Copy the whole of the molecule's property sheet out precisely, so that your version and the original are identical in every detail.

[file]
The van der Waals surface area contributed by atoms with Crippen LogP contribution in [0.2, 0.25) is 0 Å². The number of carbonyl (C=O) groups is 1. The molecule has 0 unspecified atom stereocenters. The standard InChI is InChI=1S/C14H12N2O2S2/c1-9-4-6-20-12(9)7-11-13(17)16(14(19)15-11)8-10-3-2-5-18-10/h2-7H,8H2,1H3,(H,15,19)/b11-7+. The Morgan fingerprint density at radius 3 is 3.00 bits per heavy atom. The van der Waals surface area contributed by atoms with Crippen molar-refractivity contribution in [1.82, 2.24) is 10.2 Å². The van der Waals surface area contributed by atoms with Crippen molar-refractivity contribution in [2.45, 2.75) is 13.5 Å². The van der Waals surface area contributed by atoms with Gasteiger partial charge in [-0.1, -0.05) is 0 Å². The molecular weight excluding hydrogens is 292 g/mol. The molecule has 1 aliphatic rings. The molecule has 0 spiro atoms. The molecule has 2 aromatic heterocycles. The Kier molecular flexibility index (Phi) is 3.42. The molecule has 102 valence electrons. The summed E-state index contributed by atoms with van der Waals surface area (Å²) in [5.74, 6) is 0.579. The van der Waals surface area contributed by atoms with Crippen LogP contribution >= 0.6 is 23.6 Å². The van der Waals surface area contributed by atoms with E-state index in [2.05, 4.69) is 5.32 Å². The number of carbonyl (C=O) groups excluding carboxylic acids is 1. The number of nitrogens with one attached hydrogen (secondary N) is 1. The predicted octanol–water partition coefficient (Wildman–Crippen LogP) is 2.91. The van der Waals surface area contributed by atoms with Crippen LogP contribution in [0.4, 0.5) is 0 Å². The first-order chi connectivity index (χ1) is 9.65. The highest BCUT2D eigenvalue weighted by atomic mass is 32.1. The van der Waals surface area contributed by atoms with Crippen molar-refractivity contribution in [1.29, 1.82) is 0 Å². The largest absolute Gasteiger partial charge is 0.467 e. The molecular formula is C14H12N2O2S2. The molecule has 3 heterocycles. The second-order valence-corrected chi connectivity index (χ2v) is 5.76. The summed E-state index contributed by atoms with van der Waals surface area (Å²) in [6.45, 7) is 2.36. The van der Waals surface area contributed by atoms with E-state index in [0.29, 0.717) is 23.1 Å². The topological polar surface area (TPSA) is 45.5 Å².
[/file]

The van der Waals surface area contributed by atoms with Crippen LogP contribution in [0.2, 0.25) is 0 Å². The number of carbonyl (C=O) groups is 1. The molecule has 0 unspecified atom stereocenters. The standard InChI is InChI=1S/C14H12N2O2S2/c1-9-4-6-20-12(9)7-11-13(17)16(14(19)15-11)8-10-3-2-5-18-10/h2-7H,8H2,1H3,(H,15,19)/b11-7+. The Morgan fingerprint density at radius 3 is 3.00 bits per heavy atom. The van der Waals surface area contributed by atoms with Crippen molar-refractivity contribution in [1.82, 2.24) is 10.2 Å². The van der Waals surface area contributed by atoms with Crippen molar-refractivity contribution in [2.45, 2.75) is 13.5 Å². The van der Waals surface area contributed by atoms with Gasteiger partial charge in [-0.1, -0.05) is 0 Å². The molecular weight excluding hydrogens is 292 g/mol. The molecule has 1 aliphatic rings. The molecule has 0 spiro atoms. The molecule has 2 aromatic heterocycles. The Kier molecular flexibility index (Phi) is 3.42. The molecule has 102 valence electrons. The summed E-state index contributed by atoms with van der Waals surface area (Å²) in [5.74, 6) is 0.579. The van der Waals surface area contributed by atoms with Crippen LogP contribution >= 0.6 is 23.6 Å². The van der Waals surface area contributed by atoms with E-state index in [2.05, 4.69) is 5.32 Å². The number of carbonyl (C=O) groups excluding carboxylic acids is 1. The number of nitrogens with one attached hydrogen (secondary N) is 1. The predicted octanol–water partition coefficient (Wildman–Crippen LogP) is 2.91. The van der Waals surface area contributed by atoms with Crippen LogP contribution in [0.4, 0.5) is 0 Å². The first-order chi connectivity index (χ1) is 9.65. The highest BCUT2D eigenvalue weighted by atomic mass is 32.1. The van der Waals surface area contributed by atoms with Crippen molar-refractivity contribution in [1.29, 1.82) is 0 Å². The largest absolute Gasteiger partial charge is 0.467 e. The molecular formula is C14H12N2O2S2. The molecule has 3 heterocycles. The second-order valence-corrected chi connectivity index (χ2v) is 5.76. The summed E-state index contributed by atoms with van der Waals surface area (Å²) in [6.45, 7) is 2.36. The van der Waals surface area contributed by atoms with E-state index in [0.29, 0.717) is 23.1 Å². The topological polar surface area (TPSA) is 45.5 Å².